What are ministers afraid of? Why shutting down the virtual Parliament is blinkered and wrong

Josiah Mortimer, former Head of Communications

Posted on the 20th May 2020

Over the past week, we’ve seen a glimpse of why Ministers are so keen to end the ‘virtual Parliament’ procedures.

Commons leader Jacob Rees-Mogg recently announced that MPs must return next month – despite being able to vote, legislate and contribute to debates from home. He told the Commons it was to ‘set an example’ to the rest of the country – to go to work.

But the Financial Times was among several outlets reporting a different reason for the move:

“Senior Conservatives have called for all MPs to be allowed to return to the House of Commons, as they become concerned Boris Johnson is struggling in the deserted chamber in his encounters with new Labour leader Keir Starmer.”

Over the past month, MPs have shown that they can work from home. In fact, it can be even more effective than working from Parliament in some ways – voting times have been cut down from up to an hour with social distancing measures, to just 15 minutes.

With some legislation featuring dozens of amendments, that’s a lot more time for MPs to spend standing up for their constituents, scrutinising legislation and dealing with case work.

The Commons leader insists social distancing will be maintained when virtual proceedings end. But here’s the thing: MPs can already turn up the Commons under the ‘hybrid’ arrangements.

All that ending the ability to vote and speak remotely would do is reduce the number of MPs able to contribute – potentially quite dramatically.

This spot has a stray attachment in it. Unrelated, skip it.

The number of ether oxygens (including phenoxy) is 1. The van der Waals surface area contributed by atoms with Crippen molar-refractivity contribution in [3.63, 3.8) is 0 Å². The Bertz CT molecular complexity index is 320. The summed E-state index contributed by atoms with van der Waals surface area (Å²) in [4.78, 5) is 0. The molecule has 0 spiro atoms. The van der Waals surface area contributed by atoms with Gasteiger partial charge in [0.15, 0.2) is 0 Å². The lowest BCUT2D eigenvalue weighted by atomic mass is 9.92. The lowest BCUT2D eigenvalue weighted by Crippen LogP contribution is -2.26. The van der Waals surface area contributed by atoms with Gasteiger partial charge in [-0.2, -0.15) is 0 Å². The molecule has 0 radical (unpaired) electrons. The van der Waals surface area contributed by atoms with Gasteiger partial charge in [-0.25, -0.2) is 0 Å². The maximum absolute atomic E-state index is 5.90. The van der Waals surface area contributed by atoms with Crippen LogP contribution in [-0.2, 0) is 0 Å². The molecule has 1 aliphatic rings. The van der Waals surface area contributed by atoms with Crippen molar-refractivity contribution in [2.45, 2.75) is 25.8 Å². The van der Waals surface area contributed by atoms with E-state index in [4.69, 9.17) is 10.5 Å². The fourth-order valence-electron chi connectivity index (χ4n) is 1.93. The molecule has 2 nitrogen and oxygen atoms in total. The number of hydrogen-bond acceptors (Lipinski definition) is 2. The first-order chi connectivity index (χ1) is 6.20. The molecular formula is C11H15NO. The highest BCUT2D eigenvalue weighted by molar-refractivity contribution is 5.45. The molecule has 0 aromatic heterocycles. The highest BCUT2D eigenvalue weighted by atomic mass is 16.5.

Parliament has shown that it can rapidly innovate in a health crisis. And though not perfect, the Commons authorities (unlike the Lords) have impressed everyone in how smoothly the virtual contributions have gone.

If the reason for shutting down the virtual proceedings is because there’s not enough cheering and jeering behind the PM, this is a travesty.

We should be learning from how Parliament has adapted during this crisis, not stymieing any innovation.

So rather than packing hundreds of people into narrow voting lobbies, the government should keep these ‘hybrid’ proceedings going for the duration of the pandemic – and learn from it.

The Procedure Committee is currently consulting on how the virtual proceedings have been going. The Commons leader should work with them, not against them.

MPs who are ill, pregnant or based hundreds of miles from Westminster should not be cast aside by a rushed return to ‘business as usual’.

Today – fittingly the day of PMQs – opposition parties will attempt to oppose the move to end virtual proceedings.

We have to keep learning these innovations as we come out of the pandemic, so we can build a stronger, more effective parliament that reflects the diversity of the whole UK.

It would be a great shame for Parliament if ministers shut down a good thing – simply because they were afraid it was working too well.

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